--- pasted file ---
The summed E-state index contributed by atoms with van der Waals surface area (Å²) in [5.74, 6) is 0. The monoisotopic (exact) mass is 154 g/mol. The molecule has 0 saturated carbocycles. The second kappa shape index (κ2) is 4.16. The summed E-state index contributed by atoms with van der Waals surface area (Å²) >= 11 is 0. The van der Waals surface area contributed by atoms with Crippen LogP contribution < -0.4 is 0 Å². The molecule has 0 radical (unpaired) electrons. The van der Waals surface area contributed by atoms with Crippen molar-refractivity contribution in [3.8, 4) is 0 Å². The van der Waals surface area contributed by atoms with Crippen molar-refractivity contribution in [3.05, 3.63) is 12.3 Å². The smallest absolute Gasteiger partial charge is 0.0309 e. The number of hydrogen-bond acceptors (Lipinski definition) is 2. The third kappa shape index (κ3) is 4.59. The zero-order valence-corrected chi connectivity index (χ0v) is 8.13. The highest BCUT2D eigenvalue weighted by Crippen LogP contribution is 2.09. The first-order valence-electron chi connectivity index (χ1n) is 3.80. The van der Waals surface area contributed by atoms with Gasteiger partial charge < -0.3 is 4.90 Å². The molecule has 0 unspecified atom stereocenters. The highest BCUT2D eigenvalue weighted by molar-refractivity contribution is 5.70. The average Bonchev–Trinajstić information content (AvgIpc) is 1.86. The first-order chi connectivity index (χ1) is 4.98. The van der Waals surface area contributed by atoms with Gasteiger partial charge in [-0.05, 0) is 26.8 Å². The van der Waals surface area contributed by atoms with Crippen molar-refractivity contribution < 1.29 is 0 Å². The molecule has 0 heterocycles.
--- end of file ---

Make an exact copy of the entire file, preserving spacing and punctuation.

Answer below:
The summed E-state index contributed by atoms with van der Waals surface area (Å²) in [5.74, 6) is 0. The monoisotopic (exact) mass is 154 g/mol. The molecule has 0 saturated carbocycles. The second kappa shape index (κ2) is 4.16. The summed E-state index contributed by atoms with van der Waals surface area (Å²) >= 11 is 0. The van der Waals surface area contributed by atoms with Crippen LogP contribution < -0.4 is 0 Å². The molecule has 0 radical (unpaired) electrons. The van der Waals surface area contributed by atoms with Crippen molar-refractivity contribution in [3.8, 4) is 0 Å². The van der Waals surface area contributed by atoms with Crippen molar-refractivity contribution in [3.05, 3.63) is 12.3 Å². The smallest absolute Gasteiger partial charge is 0.0309 e. The number of hydrogen-bond acceptors (Lipinski definition) is 2. The third kappa shape index (κ3) is 4.59. The zero-order valence-corrected chi connectivity index (χ0v) is 8.13. The highest BCUT2D eigenvalue weighted by Crippen LogP contribution is 2.09. The first-order valence-electron chi connectivity index (χ1n) is 3.80. The van der Waals surface area contributed by atoms with Gasteiger partial charge < -0.3 is 4.90 Å². The molecule has 0 unspecified atom stereocenters. The highest BCUT2D eigenvalue weighted by molar-refractivity contribution is 5.70. The average Bonchev–Trinajstić information content (AvgIpc) is 1.86. The first-order chi connectivity index (χ1) is 4.98. The van der Waals surface area contributed by atoms with Gasteiger partial charge in [-0.05, 0) is 26.8 Å². The van der Waals surface area contributed by atoms with Crippen molar-refractivity contribution < 1.29 is 0 Å². The molecule has 0 heterocycles.